Adventures in Criminology by Sir Leon Radzinowicz

By Sir Leon Radzinowicz

Sir Leon Radzinowicz is likely one of the key figures within the improvement of criminology within the 20th century. This account of the advance of criminology intertwines his own narrative as a criminologist with the development of criminology itself. His adventure won from a profession which has spanned 70 years because the Twenties, deals a profound assessment of ways the knowledge of crime and criminals, of legal justice structures and penology has replaced, and of the tensions and dilemmas those pose for democratic societies.

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What he and his school meant by positivism was not the philosophical system of positivism but the positivist method of study and perception, and more precisely its empirical approach, an approach which was also common to fascism. This was obviously more of a dialectical twist than a serious argument. His second attempt at clarification was no less fallacious and possibly even more perilous. It was concerned with the central issue of the position of the individual in relation to society and the state.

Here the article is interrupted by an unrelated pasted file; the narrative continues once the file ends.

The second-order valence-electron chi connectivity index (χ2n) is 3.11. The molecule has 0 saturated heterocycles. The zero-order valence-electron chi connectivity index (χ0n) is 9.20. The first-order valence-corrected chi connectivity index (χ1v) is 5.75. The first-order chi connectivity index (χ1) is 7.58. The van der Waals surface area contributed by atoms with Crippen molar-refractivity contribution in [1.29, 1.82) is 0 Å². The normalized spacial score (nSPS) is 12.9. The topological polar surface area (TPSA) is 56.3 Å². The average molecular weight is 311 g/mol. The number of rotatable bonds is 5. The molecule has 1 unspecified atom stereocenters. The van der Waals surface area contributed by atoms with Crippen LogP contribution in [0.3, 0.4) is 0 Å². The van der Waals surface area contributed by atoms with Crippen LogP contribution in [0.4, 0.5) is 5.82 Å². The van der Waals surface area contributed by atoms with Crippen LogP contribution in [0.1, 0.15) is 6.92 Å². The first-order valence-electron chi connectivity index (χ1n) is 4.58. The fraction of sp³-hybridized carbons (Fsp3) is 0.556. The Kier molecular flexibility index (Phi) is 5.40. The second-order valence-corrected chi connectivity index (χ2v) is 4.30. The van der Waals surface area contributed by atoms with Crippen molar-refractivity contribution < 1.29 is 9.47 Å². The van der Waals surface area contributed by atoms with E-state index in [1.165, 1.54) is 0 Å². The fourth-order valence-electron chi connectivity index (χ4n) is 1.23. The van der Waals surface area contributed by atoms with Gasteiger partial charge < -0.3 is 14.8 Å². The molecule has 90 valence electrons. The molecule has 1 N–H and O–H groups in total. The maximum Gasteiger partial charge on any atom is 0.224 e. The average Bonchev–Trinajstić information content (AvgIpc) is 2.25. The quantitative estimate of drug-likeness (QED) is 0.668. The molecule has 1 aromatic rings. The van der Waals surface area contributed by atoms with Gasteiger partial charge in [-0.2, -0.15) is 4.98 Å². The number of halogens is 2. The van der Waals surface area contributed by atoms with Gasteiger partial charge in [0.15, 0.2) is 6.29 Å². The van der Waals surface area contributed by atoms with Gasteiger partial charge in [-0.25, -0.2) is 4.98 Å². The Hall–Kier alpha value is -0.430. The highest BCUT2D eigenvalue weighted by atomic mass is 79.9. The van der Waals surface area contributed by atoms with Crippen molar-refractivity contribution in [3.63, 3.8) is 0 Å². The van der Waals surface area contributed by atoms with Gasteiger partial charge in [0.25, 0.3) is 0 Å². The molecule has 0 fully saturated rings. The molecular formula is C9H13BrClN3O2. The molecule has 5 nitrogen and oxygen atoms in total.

Taking a very broad view of the subject I distinguished three phases in the evolution of penal ideas. First, the primitive phase, which extended to the Middle Ages and exhibited extreme cruelty and capriciousness in dealing with suspected or convicted criminals. Second, the classical phase engendered by the impact of the Enlightenment and the French Revolution. And third, the positivist phase with its three layers: anthropological, socio-psychological and juridical. Without being conscious of it, I made use of this categorization thirtyeight years later in my Ideology and Crime: A Study of Crime in its Social and Historical Context (1966).

Carl Stooss, strange as it may seem, became a lawyer almost malgré lui. In his delightful autobiographical sketch, which reveals his engaging personality, he informs us that ‘As I had no scientific, artistic or technical gifts, I became early in 1868 a jurist, in fact without following a disposition or a vocation’. Once he decided to follow this path he followed it at the exclusion of any other pursuit. He was not attracted by extensive travels abroad, not keen to agitate for the adoption of his penal views in endless conferences and congresses, not interested in political discourse or campaigns.

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